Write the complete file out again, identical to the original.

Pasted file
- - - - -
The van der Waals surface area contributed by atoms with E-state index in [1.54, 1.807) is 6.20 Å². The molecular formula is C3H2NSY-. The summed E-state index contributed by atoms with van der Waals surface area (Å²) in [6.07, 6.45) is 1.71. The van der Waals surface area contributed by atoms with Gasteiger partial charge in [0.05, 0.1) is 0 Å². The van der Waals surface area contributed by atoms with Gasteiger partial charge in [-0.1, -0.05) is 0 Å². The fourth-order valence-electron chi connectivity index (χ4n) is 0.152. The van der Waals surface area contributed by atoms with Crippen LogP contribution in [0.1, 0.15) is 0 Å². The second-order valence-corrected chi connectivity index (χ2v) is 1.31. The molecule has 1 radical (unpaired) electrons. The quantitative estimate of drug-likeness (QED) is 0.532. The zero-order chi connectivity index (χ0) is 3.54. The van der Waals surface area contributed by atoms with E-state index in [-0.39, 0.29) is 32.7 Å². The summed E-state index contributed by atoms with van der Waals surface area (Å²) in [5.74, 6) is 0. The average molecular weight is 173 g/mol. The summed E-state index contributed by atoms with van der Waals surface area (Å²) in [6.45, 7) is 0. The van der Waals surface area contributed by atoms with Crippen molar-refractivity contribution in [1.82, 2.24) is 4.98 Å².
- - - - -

The van der Waals surface area contributed by atoms with E-state index in [1.54, 1.807) is 6.20 Å². The molecular formula is C3H2NSY-. The summed E-state index contributed by atoms with van der Waals surface area (Å²) in [6.07, 6.45) is 1.71. The van der Waals surface area contributed by atoms with Gasteiger partial charge in [0.05, 0.1) is 0 Å². The van der Waals surface area contributed by atoms with Gasteiger partial charge in [-0.1, -0.05) is 0 Å². The fourth-order valence-electron chi connectivity index (χ4n) is 0.152. The van der Waals surface area contributed by atoms with Crippen LogP contribution in [0.1, 0.15) is 0 Å². The second-order valence-corrected chi connectivity index (χ2v) is 1.31. The molecule has 1 radical (unpaired) electrons. The quantitative estimate of drug-likeness (QED) is 0.532. The zero-order chi connectivity index (χ0) is 3.54. The van der Waals surface area contributed by atoms with E-state index in [-0.39, 0.29) is 32.7 Å². The summed E-state index contributed by atoms with van der Waals surface area (Å²) in [5.74, 6) is 0. The average molecular weight is 173 g/mol. The summed E-state index contributed by atoms with van der Waals surface area (Å²) in [6.45, 7) is 0. The van der Waals surface area contributed by atoms with Crippen molar-refractivity contribution in [1.82, 2.24) is 4.98 Å².